Identifying a quack

There is a continued expansion of “alternative medical” initiatives that purport to treat anything under the sun, with less side effects and greater healing rates.

Let me set my stall early o’clock. I do not believe in alternative medicine, I understand and appreciate complementary medicine.

I tend to agree with the statement by Arnold Relman, M.D. former editor of The New England Journal of Medicine, who stated:

There are not two kinds of medicine, one conventional and the other unconventional that can be practiced jointly in a new kind of “integrative medicine.” Nor, as Andrew Weil and his friends also would have us believe, are there two kinds of thinking, or two ways to find out which treatments work and which do not. In the best kind of medical practice, all proposed treatments must be tested objectively. In the end, there will only be treatments that pass that test and those that do not, those that are proven worthwhile and those that are not.

As a pharmacist, I know that many drugs have been derived from plant sources, but I also know that natural medicines can have side effects and can be dangerous in the wrong hands or when incorrectly combined with medicines. But the article today is less about the herbal treatments and more about the quacks that abound. There are people who will use our natural tendency to be well, to enrich themselves, especially if we unfortunately are stricken with a terminal illness. What I hope to do today (no pun intended) is to leave you with some tell tale signs you are dealing with a quack.

1. When Talking about Nutrients, They Tell Only Part of the Story.

Quacks tell you all the wonderful things that vitamins and minerals do in your body and/or all the horrible things that can happen if you don’t get enough. Many claim that their products or programs offer “optimal nutritional support.” But they conveniently neglect to tell you that a balanced diet provides the nutrients most people need and that government supplied guidelines make balancing your diet simple.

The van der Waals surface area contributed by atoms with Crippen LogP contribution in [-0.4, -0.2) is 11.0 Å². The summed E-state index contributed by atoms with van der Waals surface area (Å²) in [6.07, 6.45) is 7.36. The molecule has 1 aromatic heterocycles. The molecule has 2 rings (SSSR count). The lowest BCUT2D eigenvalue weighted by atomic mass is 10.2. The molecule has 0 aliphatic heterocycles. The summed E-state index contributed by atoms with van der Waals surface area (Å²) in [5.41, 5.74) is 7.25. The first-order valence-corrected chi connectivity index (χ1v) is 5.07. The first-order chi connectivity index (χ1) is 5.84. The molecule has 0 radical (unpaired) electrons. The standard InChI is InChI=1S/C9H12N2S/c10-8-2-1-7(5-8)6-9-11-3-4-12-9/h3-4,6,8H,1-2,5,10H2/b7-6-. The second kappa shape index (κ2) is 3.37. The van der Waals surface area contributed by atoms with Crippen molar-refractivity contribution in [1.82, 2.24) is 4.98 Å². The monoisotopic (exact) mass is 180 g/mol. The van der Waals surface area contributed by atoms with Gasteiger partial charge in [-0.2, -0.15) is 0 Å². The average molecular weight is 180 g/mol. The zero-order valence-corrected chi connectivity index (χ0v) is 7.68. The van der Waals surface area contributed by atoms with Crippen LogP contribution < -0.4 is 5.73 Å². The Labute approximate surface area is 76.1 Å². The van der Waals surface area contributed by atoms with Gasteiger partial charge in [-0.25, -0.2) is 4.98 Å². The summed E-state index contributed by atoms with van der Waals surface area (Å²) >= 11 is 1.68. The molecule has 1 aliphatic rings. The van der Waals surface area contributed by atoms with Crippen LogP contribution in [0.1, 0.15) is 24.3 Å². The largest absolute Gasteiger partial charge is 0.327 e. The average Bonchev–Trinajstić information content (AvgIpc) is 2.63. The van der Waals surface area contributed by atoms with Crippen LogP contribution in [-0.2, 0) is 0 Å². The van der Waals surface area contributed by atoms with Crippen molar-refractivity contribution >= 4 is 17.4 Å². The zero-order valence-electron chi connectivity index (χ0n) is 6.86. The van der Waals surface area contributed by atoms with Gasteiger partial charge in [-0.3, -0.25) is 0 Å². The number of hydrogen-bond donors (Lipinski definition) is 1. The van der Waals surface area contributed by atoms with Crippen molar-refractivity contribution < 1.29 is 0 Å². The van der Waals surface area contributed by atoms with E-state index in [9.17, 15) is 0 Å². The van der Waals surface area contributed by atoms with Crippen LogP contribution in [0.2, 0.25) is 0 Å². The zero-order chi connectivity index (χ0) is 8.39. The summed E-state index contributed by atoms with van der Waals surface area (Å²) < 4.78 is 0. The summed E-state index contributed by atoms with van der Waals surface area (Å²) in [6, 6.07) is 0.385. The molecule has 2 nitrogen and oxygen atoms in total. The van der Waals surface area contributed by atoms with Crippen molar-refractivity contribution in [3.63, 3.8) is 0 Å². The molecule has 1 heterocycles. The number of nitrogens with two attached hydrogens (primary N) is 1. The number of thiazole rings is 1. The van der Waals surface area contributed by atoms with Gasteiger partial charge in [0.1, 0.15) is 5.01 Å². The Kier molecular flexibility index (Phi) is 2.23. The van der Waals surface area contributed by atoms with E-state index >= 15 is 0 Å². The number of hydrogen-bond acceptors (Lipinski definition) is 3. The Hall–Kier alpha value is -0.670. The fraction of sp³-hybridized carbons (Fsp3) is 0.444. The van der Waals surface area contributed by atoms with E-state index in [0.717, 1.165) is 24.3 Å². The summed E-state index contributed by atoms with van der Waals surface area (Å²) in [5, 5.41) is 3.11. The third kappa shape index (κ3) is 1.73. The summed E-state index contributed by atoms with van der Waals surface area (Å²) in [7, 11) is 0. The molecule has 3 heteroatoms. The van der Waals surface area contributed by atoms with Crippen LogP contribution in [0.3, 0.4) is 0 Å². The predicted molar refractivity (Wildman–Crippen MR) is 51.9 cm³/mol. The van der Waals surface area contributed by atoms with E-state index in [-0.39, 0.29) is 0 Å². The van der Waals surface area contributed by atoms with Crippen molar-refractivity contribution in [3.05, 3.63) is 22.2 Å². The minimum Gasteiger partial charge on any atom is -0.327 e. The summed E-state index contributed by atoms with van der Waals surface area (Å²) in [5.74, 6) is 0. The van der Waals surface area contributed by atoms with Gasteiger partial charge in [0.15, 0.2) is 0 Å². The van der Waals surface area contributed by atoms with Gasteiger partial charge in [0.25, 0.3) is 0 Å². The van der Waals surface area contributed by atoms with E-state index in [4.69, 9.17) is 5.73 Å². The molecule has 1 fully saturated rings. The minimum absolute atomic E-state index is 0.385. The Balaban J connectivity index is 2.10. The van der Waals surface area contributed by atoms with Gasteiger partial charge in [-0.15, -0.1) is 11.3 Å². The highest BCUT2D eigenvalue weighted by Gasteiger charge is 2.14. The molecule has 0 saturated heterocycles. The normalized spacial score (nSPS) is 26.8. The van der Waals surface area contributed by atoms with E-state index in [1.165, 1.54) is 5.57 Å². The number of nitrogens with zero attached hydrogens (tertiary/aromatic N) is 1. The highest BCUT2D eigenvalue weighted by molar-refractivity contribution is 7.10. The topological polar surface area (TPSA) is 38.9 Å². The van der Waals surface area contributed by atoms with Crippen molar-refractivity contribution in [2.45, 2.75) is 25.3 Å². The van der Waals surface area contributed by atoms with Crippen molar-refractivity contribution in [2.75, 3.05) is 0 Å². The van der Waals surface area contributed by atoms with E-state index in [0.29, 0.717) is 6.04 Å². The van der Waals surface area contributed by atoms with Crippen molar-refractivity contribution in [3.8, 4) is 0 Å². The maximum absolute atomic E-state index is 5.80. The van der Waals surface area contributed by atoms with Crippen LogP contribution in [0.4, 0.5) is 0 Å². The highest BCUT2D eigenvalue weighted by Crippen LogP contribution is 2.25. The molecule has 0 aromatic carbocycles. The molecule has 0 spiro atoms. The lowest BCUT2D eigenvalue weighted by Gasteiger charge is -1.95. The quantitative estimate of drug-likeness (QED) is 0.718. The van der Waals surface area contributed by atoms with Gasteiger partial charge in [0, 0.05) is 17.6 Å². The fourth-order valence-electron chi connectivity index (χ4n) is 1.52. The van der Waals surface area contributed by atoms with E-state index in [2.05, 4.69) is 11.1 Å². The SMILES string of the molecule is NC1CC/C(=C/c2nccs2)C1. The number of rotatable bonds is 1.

2. They Claim That Most People Are Poorly Nourished.

This is an appeal to fear that is not only untrue, but ignores the fact that the main form of bad nourishment in the developed countries is obesity in the population at large, particularly the poor, and undernourishment among the poverty-stricken. Poor people can ill afford to waste money on unnecessary vitamin pills. Their food money should be spent on nourishing food.

3. They Recommend “Nutrition Insurance” for Everyone.

Most vitamin pushers suggest that everyone is in danger of deficiency and should therefore take supplements as “insurance.” Some suggest that it is difficult to get what you need from food, while others claim that it is impossible. Their pitch resembles that of the slick TV ads which states that your perfectly good phone is in danger of blowing up unless you replace it with a new one. Vitamin pushers will never tell you who doesn’t need their products. Their “be wary of deficiency” claims may not be limited to essential nutrients. It can also include nonessential chemicals that nobody needs to worry about because the body makes its own supply.

4. They Say That Most Diseases Are Due to Faulty Diet and Can Be Treated with “Nutritional” Methods.

This simply isn’t so. Consult your doctor or any recognised textbook of medicine. They will tell you that although diet is a factor in some diseases (most notably coronary heart disease), most diseases have little or nothing to do with diet. Common symptoms like malaise (feeling poorly), fatigue, lack of pep, aches (including headaches) or pains, insomnia, and similar complaints are usually the body’s reaction to emotional stress. The persistence of such symptoms is a signal to see a doctor to be evaluated for possible physical illness. It is not a reason to take vitamin pills.

5. They Allege That Modern Processing Methods and Storage remove all Nutritive Value from Our Food.

It is true that food processing can change the nutrient content of foods. But the changes are not as drastic as the quack, who wants you to buy supplements, would like you to believe. While some processing methods destroy some nutrients, others add them. A balanced variety of foods will provide all the nourishment you need.

Quacks distort and oversimplify. When they say that milling removes B-vitamins, they don’t bother to tell you that enrichment puts them back. When they tell you that cooking destroys vitamins, they omit the fact that only a few vitamins are sensitive to heat. Nor do they tell you that these vitamins are easily obtained by consuming a portion of fresh uncooked fruit, vegetable, or fresh or frozen fruit juice each day. Any claims that minerals are destroyed by processing or cooking are pure lies. Heat does not destroy minerals.

6. They Claim That Diet Is a Major Factor in Behaviour.

Food quacks relate diet not only to disease but to behaviour. Some claim that adverse reactions to additives and/or common foods cause hyperactivity in children and even criminal behaviour in adolescents and adults. These claims are based on a combination of delusions, anecdotal evidence, and poorly designed research.

*Continued next week.

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